The top two teams in the regular season: the teams that averaged the most tries and the most points between them, and potentially the two teams with the most aggressive and offensive rugby to offer in the premiership. This was one great final to the season.
Going into the match, bookies had the teams neck and neck, some favouring Exeter given they were in the final last year and so have experience, whilst others backed Wasps with their star studded players. Either way, whoever won was going to have a great story to tell. Exeter have only been in the premiership for seven years and have climbed to be one of the best teams, developing home grown West Country talent. Meanwhile, although in days gone by Wasps were a dominant force on the field, that was over ten years ago now. Since then, they have flirted with the idea of relegation, almost gone into liquidation, and relocated to Coventry. A Wasps victory would have definitely been a phoenix rising from the ashes.
With 80,000 fans in attendance, both sides were going to be feeling the pressure, and it showed in the first ten minutes. There was plenty of attacking rugby, dummy runs from Wasps and long floating passes out to the wings from the Chiefs. Most of this action however, was over the half-way line and no-one could gain an advantage. Cipriani, who had a quiet game given his normal flashy style, put an easy kick out on the full and this seemed to inspire Exeter to make a stronger attack. The Chiefs moved up the pitch and turned down kicking for the points and instead went to the corner, a clear statement of intent. However, this would be one that fell flat, as Wasps successfully defended the driving maul with ease and cleared their lines.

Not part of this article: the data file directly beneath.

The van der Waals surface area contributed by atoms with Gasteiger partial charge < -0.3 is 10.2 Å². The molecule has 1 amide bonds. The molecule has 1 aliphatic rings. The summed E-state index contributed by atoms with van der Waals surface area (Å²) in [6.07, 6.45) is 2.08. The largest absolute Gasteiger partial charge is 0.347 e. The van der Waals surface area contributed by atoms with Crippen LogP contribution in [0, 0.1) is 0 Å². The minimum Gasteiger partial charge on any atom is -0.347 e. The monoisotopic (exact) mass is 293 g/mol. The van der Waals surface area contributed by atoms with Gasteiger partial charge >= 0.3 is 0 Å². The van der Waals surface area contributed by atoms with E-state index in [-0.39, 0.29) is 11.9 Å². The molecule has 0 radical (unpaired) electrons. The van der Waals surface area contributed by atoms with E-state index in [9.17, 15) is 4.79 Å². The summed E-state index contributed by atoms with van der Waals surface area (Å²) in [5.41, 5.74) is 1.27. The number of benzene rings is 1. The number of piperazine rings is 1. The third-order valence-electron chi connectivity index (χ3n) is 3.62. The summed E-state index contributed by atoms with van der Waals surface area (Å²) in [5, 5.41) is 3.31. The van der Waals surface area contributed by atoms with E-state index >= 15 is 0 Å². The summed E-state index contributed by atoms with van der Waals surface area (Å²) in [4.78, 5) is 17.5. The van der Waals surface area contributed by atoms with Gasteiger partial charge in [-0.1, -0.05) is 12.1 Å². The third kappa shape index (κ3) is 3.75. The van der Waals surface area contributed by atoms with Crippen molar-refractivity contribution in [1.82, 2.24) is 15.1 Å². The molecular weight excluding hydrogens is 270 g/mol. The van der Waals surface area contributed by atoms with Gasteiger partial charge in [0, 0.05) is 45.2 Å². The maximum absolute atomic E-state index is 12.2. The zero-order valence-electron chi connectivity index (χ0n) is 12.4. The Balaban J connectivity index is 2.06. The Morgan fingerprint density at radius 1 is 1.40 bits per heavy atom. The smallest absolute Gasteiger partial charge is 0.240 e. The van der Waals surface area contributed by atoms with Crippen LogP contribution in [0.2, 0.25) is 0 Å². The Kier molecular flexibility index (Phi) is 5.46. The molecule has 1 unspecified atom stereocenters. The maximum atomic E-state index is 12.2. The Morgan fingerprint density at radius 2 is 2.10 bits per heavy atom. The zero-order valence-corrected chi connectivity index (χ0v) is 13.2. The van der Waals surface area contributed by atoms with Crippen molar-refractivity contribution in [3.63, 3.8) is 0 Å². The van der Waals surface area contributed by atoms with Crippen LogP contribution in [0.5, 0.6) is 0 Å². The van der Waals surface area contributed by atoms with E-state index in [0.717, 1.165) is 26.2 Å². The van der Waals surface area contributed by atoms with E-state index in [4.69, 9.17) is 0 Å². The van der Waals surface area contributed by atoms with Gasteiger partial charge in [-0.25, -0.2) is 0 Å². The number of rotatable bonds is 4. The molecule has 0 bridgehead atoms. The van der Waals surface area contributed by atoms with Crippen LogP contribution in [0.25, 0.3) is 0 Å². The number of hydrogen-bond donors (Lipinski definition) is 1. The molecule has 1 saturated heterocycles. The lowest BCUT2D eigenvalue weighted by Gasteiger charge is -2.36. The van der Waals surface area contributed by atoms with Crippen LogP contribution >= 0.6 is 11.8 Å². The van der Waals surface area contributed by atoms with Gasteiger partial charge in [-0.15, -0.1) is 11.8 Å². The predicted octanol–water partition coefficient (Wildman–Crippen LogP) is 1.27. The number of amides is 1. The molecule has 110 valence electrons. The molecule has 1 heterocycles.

As the clock ticked on, both sides continued to stick to their game plan, with half breaks opening up for both teams and massive hits coming in all over the pitch. Then in the fourteenth minute, Jack Nowell- the only Lions player on the pitch- ran a perfect line off a lineout to break the deadlock. Steenson added the extras and the Chiefs had drawn first blood. However, Wasps were alert on the restart and quickly won a penalty without too much ease- exactly what the Chiefs didn’t want, and Jimmy Gopperth slotted it with ease to bring the Coventry side within four.
The two teams continued to lock horns, with both sides trying to run their game through their number 8’s, Thomas Waldrum for the Chiefs and Nathan Hughes for Wasps. However, everyone on the pitch had down their research and these two wrecking balls were, for the most part, effectively shut down. Then with some beautiful offloading and a few missed tackles, Phil Dollman battled his way over the line to get Exeter’s second of the day.
Things were looking pretty great for Exeter as the half time whistle approached. With just 20 seconds left and the ball on the halfway mark for a lineout I decided to get in the beer queue early. Just as I was heading out of the stadium I heard a huge cheer and turned to see some beautiful offloading and slicing runs which resulted in Gopperth crossing over the whitewash to bring Wasps right back into the game. Half time, Exeter 14 – 10 Wasps.